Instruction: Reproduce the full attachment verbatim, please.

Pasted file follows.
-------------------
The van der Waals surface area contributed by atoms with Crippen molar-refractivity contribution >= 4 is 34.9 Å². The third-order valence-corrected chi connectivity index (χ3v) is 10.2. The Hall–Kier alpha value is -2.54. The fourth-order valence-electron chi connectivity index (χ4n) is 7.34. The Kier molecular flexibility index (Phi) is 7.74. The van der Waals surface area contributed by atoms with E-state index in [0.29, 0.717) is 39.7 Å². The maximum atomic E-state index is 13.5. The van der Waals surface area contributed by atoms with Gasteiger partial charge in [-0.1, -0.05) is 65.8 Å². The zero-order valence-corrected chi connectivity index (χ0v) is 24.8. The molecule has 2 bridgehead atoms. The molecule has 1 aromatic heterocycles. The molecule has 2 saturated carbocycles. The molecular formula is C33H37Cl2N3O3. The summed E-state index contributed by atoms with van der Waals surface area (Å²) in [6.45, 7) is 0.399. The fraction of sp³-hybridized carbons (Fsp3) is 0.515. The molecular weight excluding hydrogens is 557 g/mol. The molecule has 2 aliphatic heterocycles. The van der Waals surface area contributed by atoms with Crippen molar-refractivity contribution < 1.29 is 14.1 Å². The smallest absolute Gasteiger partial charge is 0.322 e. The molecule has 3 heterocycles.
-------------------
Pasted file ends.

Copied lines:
The van der Waals surface area contributed by atoms with Crippen molar-refractivity contribution >= 4 is 34.9 Å². The third-order valence-corrected chi connectivity index (χ3v) is 10.2. The Hall–Kier alpha value is -2.54. The fourth-order valence-electron chi connectivity index (χ4n) is 7.34. The Kier molecular flexibility index (Phi) is 7.74. The van der Waals surface area contributed by atoms with E-state index in [0.29, 0.717) is 39.7 Å². The maximum atomic E-state index is 13.5. The van der Waals surface area contributed by atoms with Gasteiger partial charge in [-0.1, -0.05) is 65.8 Å². The zero-order valence-corrected chi connectivity index (χ0v) is 24.8. The molecule has 2 bridgehead atoms. The molecule has 1 aromatic heterocycles. The molecule has 2 saturated carbocycles. The molecular formula is C33H37Cl2N3O3. The summed E-state index contributed by atoms with van der Waals surface area (Å²) in [6.45, 7) is 0.399. The fraction of sp³-hybridized carbons (Fsp3) is 0.515. The molecular weight excluding hydrogens is 557 g/mol. The molecule has 2 aliphatic heterocycles. The van der Waals surface area contributed by atoms with Crippen molar-refractivity contribution < 1.29 is 14.1 Å². The smallest absolute Gasteiger partial charge is 0.322 e. The molecule has 3 heterocycles.